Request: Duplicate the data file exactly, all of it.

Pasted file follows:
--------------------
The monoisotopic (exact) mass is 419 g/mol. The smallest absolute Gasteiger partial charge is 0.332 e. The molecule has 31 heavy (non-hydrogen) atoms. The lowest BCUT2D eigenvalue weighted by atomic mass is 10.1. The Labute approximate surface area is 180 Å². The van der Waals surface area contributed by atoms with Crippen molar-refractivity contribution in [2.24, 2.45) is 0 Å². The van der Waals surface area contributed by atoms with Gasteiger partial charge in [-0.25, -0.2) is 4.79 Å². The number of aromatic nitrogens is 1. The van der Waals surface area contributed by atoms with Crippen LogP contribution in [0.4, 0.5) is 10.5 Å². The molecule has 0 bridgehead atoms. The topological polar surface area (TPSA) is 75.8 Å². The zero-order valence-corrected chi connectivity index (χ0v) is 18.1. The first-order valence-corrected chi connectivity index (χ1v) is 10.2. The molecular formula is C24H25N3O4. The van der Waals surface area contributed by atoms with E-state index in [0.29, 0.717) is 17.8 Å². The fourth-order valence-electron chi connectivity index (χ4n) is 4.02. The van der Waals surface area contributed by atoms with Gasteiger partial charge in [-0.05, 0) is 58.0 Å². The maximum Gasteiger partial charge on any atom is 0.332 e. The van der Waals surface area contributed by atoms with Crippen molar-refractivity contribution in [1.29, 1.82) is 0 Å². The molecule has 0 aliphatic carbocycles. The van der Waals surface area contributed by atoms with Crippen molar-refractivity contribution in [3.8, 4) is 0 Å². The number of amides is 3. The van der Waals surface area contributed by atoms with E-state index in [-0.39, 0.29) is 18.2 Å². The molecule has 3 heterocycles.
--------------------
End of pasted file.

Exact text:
The monoisotopic (exact) mass is 419 g/mol. The smallest absolute Gasteiger partial charge is 0.332 e. The molecule has 31 heavy (non-hydrogen) atoms. The lowest BCUT2D eigenvalue weighted by atomic mass is 10.1. The Labute approximate surface area is 180 Å². The van der Waals surface area contributed by atoms with Crippen molar-refractivity contribution in [2.24, 2.45) is 0 Å². The van der Waals surface area contributed by atoms with Gasteiger partial charge in [-0.25, -0.2) is 4.79 Å². The number of aromatic nitrogens is 1. The van der Waals surface area contributed by atoms with Crippen LogP contribution in [0.4, 0.5) is 10.5 Å². The molecule has 0 bridgehead atoms. The topological polar surface area (TPSA) is 75.8 Å². The zero-order valence-corrected chi connectivity index (χ0v) is 18.1. The first-order valence-corrected chi connectivity index (χ1v) is 10.2. The molecular formula is C24H25N3O4. The van der Waals surface area contributed by atoms with E-state index in [0.29, 0.717) is 17.8 Å². The fourth-order valence-electron chi connectivity index (χ4n) is 4.02. The van der Waals surface area contributed by atoms with Gasteiger partial charge in [-0.05, 0) is 58.0 Å². The maximum Gasteiger partial charge on any atom is 0.332 e. The van der Waals surface area contributed by atoms with Crippen molar-refractivity contribution in [1.29, 1.82) is 0 Å². The molecule has 0 aliphatic carbocycles. The van der Waals surface area contributed by atoms with Crippen molar-refractivity contribution in [3.8, 4) is 0 Å². The number of amides is 3. The van der Waals surface area contributed by atoms with E-state index in [-0.39, 0.29) is 18.2 Å². The molecule has 3 heterocycles.